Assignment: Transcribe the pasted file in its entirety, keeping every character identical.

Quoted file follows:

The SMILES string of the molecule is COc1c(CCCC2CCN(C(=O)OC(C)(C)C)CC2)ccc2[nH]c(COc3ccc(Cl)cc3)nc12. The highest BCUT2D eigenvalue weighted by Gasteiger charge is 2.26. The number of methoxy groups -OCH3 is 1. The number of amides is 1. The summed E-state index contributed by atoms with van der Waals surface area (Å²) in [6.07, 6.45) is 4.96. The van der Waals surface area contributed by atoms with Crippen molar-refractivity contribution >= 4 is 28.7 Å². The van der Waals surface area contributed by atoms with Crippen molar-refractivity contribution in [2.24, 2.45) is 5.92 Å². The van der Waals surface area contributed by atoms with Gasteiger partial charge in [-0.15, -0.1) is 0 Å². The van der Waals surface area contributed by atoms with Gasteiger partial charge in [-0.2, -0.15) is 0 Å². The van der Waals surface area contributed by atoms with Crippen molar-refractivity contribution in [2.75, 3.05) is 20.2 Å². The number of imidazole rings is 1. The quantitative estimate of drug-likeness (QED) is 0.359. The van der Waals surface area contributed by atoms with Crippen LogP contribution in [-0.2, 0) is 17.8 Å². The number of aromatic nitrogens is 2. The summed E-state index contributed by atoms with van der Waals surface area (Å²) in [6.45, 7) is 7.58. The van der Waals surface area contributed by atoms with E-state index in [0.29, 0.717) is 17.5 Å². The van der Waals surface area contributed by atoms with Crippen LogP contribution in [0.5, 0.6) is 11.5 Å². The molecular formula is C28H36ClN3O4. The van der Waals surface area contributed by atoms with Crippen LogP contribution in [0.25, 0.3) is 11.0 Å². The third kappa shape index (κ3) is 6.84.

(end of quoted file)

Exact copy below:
The SMILES string of the molecule is COc1c(CCCC2CCN(C(=O)OC(C)(C)C)CC2)ccc2[nH]c(COc3ccc(Cl)cc3)nc12. The highest BCUT2D eigenvalue weighted by Gasteiger charge is 2.26. The number of methoxy groups -OCH3 is 1. The number of amides is 1. The summed E-state index contributed by atoms with van der Waals surface area (Å²) in [6.07, 6.45) is 4.96. The van der Waals surface area contributed by atoms with Crippen molar-refractivity contribution >= 4 is 28.7 Å². The van der Waals surface area contributed by atoms with Crippen molar-refractivity contribution in [2.24, 2.45) is 5.92 Å². The van der Waals surface area contributed by atoms with Gasteiger partial charge in [-0.15, -0.1) is 0 Å². The van der Waals surface area contributed by atoms with Gasteiger partial charge in [-0.2, -0.15) is 0 Å². The van der Waals surface area contributed by atoms with Crippen molar-refractivity contribution in [2.75, 3.05) is 20.2 Å². The number of imidazole rings is 1. The quantitative estimate of drug-likeness (QED) is 0.359. The van der Waals surface area contributed by atoms with Crippen LogP contribution in [-0.2, 0) is 17.8 Å². The number of aromatic nitrogens is 2. The summed E-state index contributed by atoms with van der Waals surface area (Å²) in [6.45, 7) is 7.58. The van der Waals surface area contributed by atoms with E-state index in [0.29, 0.717) is 17.5 Å². The van der Waals surface area contributed by atoms with Crippen LogP contribution in [0.5, 0.6) is 11.5 Å². The molecular formula is C28H36ClN3O4. The van der Waals surface area contributed by atoms with Crippen LogP contribution in [0.25, 0.3) is 11.0 Å². The third kappa shape index (κ3) is 6.84.